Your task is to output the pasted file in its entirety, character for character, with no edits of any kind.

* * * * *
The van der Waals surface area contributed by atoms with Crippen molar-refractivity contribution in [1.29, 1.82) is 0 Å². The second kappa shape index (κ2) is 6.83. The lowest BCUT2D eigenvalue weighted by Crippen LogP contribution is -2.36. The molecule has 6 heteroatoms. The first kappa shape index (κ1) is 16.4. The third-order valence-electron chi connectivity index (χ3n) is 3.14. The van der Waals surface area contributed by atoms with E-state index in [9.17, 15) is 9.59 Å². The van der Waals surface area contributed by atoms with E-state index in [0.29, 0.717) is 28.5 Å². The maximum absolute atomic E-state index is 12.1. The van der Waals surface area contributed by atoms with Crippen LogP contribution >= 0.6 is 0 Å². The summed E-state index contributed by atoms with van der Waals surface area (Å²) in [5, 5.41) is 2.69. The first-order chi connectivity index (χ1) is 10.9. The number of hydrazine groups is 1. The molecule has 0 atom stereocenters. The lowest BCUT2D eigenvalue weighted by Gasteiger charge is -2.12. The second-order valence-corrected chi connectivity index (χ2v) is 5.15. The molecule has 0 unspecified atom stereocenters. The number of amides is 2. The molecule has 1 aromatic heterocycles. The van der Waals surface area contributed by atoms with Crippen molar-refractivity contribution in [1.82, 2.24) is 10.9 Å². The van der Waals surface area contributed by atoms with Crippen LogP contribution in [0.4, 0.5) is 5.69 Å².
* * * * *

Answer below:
The van der Waals surface area contributed by atoms with Crippen molar-refractivity contribution in [1.29, 1.82) is 0 Å². The second kappa shape index (κ2) is 6.83. The lowest BCUT2D eigenvalue weighted by Crippen LogP contribution is -2.36. The molecule has 6 heteroatoms. The first kappa shape index (κ1) is 16.4. The third-order valence-electron chi connectivity index (χ3n) is 3.14. The van der Waals surface area contributed by atoms with E-state index in [9.17, 15) is 9.59 Å². The van der Waals surface area contributed by atoms with E-state index in [0.29, 0.717) is 28.5 Å². The maximum absolute atomic E-state index is 12.1. The van der Waals surface area contributed by atoms with Crippen LogP contribution >= 0.6 is 0 Å². The summed E-state index contributed by atoms with van der Waals surface area (Å²) in [5, 5.41) is 2.69. The first-order chi connectivity index (χ1) is 10.9. The number of hydrazine groups is 1. The molecule has 0 atom stereocenters. The lowest BCUT2D eigenvalue weighted by Gasteiger charge is -2.12. The second-order valence-corrected chi connectivity index (χ2v) is 5.15. The molecule has 0 unspecified atom stereocenters. The number of amides is 2. The molecule has 1 aromatic heterocycles. The van der Waals surface area contributed by atoms with Crippen molar-refractivity contribution in [1.82, 2.24) is 10.9 Å². The van der Waals surface area contributed by atoms with Crippen LogP contribution in [0.4, 0.5) is 5.69 Å².